Middle East Map Carved up by Caliphates, Enclaves, and Fiefdoms

(BBC) Owen Bennet-Jones - The Middle East's longstanding borders created by foreign powers are slowly breaking down. The rise of ethnic sectarianism and of the Islamic State have led ethnic groups, such as the Kurds in Iraq and Syria, and religious-based terrorist organizations, such as the Islamic State, to gain autonomy over patches of land throughout the Middle East. With the central governments in countries such as Iraq, Syria, Yemen, and Libya gradually losing power to non-state actors within their borders, many Western diplomats are worried whether this trend will spread to more stable countries such as Jordan and Saudi Arabia. Oil, a key Middle Eastern export, is a major concern for Western governments, so the increase in smuggling by non-government actors is a troubling trend. Although the Middle East's borders have been gradually shifting since the Sykes-Picot agreement in 1916 and the creation of Israel in 1948, Middle Eastern governments' loss of land and control to autonomous groups will most likely lead to turmoil throughout the region for years to come.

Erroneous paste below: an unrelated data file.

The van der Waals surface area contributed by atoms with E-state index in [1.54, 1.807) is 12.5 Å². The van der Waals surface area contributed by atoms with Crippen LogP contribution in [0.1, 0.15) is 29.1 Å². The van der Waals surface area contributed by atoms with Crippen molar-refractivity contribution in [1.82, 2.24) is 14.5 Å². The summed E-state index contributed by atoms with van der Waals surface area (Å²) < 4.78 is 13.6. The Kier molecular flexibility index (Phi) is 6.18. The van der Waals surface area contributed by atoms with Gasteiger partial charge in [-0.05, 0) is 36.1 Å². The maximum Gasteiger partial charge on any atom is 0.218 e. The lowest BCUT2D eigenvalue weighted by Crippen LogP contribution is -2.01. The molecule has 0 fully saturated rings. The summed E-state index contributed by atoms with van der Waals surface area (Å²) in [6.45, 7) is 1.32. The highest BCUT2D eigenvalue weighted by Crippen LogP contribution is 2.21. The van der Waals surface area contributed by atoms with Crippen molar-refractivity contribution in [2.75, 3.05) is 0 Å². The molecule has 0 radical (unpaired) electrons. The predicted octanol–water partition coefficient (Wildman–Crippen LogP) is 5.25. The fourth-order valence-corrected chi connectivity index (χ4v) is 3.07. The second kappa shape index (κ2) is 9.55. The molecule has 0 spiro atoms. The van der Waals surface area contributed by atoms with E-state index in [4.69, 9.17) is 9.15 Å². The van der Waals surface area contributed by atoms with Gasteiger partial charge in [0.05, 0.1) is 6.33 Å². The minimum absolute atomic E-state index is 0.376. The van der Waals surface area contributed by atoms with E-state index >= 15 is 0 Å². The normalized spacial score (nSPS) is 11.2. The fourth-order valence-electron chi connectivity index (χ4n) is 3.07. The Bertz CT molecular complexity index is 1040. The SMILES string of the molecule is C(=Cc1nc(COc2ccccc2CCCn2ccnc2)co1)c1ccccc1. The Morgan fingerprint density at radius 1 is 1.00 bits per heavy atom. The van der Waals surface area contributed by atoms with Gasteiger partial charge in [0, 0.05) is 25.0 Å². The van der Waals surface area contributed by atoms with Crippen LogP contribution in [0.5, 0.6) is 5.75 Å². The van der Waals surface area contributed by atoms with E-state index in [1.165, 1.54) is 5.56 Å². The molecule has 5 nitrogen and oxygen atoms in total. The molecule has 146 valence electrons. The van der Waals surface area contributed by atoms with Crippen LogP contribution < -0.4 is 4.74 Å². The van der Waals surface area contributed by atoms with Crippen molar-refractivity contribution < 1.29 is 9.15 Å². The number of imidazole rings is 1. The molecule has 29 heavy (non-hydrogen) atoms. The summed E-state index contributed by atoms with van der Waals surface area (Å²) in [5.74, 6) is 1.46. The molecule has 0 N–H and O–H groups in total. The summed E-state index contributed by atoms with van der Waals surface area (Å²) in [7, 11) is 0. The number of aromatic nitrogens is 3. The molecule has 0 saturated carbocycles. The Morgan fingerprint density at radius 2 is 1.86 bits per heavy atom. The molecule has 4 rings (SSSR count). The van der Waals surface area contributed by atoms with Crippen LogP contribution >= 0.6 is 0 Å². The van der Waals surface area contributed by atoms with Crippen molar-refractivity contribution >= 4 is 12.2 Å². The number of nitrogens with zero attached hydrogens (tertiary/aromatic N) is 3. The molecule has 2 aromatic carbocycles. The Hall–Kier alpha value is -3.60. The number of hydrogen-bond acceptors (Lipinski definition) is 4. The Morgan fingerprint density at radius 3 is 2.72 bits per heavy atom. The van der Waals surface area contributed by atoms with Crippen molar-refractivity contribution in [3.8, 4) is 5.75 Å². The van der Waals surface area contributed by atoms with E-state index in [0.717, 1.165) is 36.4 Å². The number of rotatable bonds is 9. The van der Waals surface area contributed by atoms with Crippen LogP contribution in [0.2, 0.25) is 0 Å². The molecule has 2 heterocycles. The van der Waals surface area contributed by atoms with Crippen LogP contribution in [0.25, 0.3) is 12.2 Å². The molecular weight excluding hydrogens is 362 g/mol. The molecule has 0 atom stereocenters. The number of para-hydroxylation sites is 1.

2015-06-04 00:00:00

Full Article


Visit the Daily Alert Archive